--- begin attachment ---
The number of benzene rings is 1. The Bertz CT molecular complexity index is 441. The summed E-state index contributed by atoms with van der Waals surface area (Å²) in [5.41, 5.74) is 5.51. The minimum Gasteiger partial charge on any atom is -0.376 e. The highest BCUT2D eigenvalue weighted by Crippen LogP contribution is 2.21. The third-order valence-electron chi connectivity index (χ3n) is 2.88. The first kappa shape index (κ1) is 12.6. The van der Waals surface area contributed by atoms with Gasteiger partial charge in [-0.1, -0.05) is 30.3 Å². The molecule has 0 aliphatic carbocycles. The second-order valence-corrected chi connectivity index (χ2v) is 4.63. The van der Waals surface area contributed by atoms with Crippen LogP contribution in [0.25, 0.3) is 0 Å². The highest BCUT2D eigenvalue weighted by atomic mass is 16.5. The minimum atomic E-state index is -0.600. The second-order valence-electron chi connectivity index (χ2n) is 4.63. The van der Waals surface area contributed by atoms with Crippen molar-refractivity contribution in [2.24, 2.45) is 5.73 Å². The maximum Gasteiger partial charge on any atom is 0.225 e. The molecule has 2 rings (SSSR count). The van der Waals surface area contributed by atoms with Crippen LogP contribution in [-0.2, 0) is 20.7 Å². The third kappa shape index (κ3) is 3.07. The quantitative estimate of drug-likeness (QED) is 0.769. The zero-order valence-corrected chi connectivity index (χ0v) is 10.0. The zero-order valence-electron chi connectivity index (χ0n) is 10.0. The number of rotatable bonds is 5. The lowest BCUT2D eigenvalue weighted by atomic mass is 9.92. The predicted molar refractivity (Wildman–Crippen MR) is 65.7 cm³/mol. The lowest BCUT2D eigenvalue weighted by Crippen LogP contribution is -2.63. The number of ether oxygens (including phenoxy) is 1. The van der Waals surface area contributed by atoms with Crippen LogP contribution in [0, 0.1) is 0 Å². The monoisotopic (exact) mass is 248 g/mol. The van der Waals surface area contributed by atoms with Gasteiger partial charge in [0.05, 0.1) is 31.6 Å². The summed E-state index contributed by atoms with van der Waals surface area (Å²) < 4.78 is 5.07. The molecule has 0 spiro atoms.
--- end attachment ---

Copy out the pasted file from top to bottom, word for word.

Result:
The number of benzene rings is 1. The Bertz CT molecular complexity index is 441. The summed E-state index contributed by atoms with van der Waals surface area (Å²) in [5.41, 5.74) is 5.51. The minimum Gasteiger partial charge on any atom is -0.376 e. The highest BCUT2D eigenvalue weighted by Crippen LogP contribution is 2.21. The third-order valence-electron chi connectivity index (χ3n) is 2.88. The first kappa shape index (κ1) is 12.6. The van der Waals surface area contributed by atoms with Gasteiger partial charge in [-0.1, -0.05) is 30.3 Å². The molecule has 0 aliphatic carbocycles. The second-order valence-corrected chi connectivity index (χ2v) is 4.63. The van der Waals surface area contributed by atoms with Crippen LogP contribution in [0.25, 0.3) is 0 Å². The highest BCUT2D eigenvalue weighted by atomic mass is 16.5. The minimum atomic E-state index is -0.600. The second-order valence-electron chi connectivity index (χ2n) is 4.63. The van der Waals surface area contributed by atoms with Crippen molar-refractivity contribution in [2.24, 2.45) is 5.73 Å². The maximum Gasteiger partial charge on any atom is 0.225 e. The molecule has 2 rings (SSSR count). The van der Waals surface area contributed by atoms with Crippen LogP contribution in [-0.2, 0) is 20.7 Å². The third kappa shape index (κ3) is 3.07. The quantitative estimate of drug-likeness (QED) is 0.769. The zero-order valence-corrected chi connectivity index (χ0v) is 10.0. The zero-order valence-electron chi connectivity index (χ0n) is 10.0. The number of rotatable bonds is 5. The lowest BCUT2D eigenvalue weighted by atomic mass is 9.92. The predicted molar refractivity (Wildman–Crippen MR) is 65.7 cm³/mol. The lowest BCUT2D eigenvalue weighted by Crippen LogP contribution is -2.63. The number of ether oxygens (including phenoxy) is 1. The van der Waals surface area contributed by atoms with Crippen LogP contribution in [0, 0.1) is 0 Å². The monoisotopic (exact) mass is 248 g/mol. The van der Waals surface area contributed by atoms with Gasteiger partial charge in [0.05, 0.1) is 31.6 Å². The summed E-state index contributed by atoms with van der Waals surface area (Å²) < 4.78 is 5.07. The molecule has 0 spiro atoms.